Good time for skill and nation building

Tashyboy

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I thought the FT piece posted by mudball was excellent, it has 1 like ( me) and one other comment. It hits the nail firmly on the head.
The piece/story about Tesco was only partly true. What it failed to say was it sub contracted its class 1 drivers to get a lower haulage costs. Drivers left in droves. Now it is struggling for drivers. I knew last year that Me and Missis T would catch Covid, the week before Xmas my son delivered to Essex, Kent and Wales. It was rammed with Covid, guess what lad was diagnosed with On Boxing Day, Covid.
The important read for me in the FT piece was 9 hour shifts that can take 15 hours. It’s is true, the work and lifestyle balance is shocking and yet companies did pay a pittance for that role to be fulfilled. The shortage of lorry drivers is the tip of the iceberg re the Problem of skilled workforce in the Uk.
 

Tashyboy

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RE the bit in bold - It is the taxpayer that is saddled with most of the student loan debt! A quick internet search to a reputable site suggests only 25% of loans are paid back in full.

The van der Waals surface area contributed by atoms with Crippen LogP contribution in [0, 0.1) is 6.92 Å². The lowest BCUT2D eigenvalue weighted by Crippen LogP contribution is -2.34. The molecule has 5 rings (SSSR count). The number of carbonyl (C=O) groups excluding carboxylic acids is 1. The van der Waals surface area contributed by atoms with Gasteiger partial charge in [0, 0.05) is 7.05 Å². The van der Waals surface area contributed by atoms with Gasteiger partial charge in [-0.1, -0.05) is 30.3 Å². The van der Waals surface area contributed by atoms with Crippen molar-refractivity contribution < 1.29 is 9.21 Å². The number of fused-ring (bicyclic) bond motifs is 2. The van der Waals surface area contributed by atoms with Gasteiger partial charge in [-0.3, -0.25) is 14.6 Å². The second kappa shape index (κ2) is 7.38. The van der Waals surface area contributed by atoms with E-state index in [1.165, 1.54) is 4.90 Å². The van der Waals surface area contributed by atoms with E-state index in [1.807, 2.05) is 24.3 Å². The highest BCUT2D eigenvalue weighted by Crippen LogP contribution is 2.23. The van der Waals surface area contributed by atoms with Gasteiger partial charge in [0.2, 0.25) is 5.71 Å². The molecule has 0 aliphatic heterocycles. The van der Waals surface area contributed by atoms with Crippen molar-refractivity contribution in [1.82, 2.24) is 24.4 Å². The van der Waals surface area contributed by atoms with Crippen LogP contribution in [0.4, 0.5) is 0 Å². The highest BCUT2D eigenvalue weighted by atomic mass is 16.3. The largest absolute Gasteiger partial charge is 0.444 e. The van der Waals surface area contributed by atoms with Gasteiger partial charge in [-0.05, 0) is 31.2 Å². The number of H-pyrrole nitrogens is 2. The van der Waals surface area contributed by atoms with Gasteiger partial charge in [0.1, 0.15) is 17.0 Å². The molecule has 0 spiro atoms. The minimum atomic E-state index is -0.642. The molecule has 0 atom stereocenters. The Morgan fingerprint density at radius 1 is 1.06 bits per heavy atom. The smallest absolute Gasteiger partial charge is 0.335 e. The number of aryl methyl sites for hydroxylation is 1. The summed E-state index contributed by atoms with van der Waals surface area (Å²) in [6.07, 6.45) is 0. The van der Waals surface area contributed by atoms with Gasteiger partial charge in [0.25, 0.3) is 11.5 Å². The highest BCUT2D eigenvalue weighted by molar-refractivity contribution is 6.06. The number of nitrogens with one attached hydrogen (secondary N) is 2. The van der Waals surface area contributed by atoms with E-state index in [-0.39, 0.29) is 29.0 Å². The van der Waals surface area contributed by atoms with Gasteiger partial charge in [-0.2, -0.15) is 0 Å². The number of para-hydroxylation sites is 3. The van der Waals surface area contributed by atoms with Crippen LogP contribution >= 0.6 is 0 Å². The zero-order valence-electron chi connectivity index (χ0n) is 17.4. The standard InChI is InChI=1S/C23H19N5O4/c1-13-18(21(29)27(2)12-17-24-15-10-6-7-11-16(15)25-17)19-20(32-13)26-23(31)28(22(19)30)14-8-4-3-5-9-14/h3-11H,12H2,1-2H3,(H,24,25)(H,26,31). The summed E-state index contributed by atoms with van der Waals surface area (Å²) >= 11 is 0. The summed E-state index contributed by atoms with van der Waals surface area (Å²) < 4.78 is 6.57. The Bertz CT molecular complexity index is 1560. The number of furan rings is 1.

My old boss from years ago, her son trained to be a solicitor. He got a student loan to buy a car as it was the cheapest way to do it.
 

Rooter

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Thames Valley Police are recruiting for new bobbies on the beat. Must have a degree... WTF!!??

They do have a route in for non-degree educated, but that involves basically being an apprentice while studying for a degree.

I didn't go to uni and I am doing ok, currently getting paid to rant on a golf forum, and I don't even golf anymore!! Living the dream!
 

Hobbit

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Been dipping in and out of the thread for a read this last few days.

First of all the skill shortage. In effect, the need has already been identified. But what about the training? In the main, the courses are there, just not enough of them, nor enough candidates. But how about moving some of the money around, and making targeted training free. Ramp up the training to get people through it quicker.

The answers, in that respect, seem quite simple. So what is missing? Political will, employers not having the budget for it, making the prospects more attractive? Whatever, it won’t be put right overnight.
 

Tashyboy

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Thames Valley Police are recruiting for new bobbies on the beat. Must have a degree... WTF!!??

They do have a route in for non-degree educated, but that involves basically being an apprentice while studying for a degree.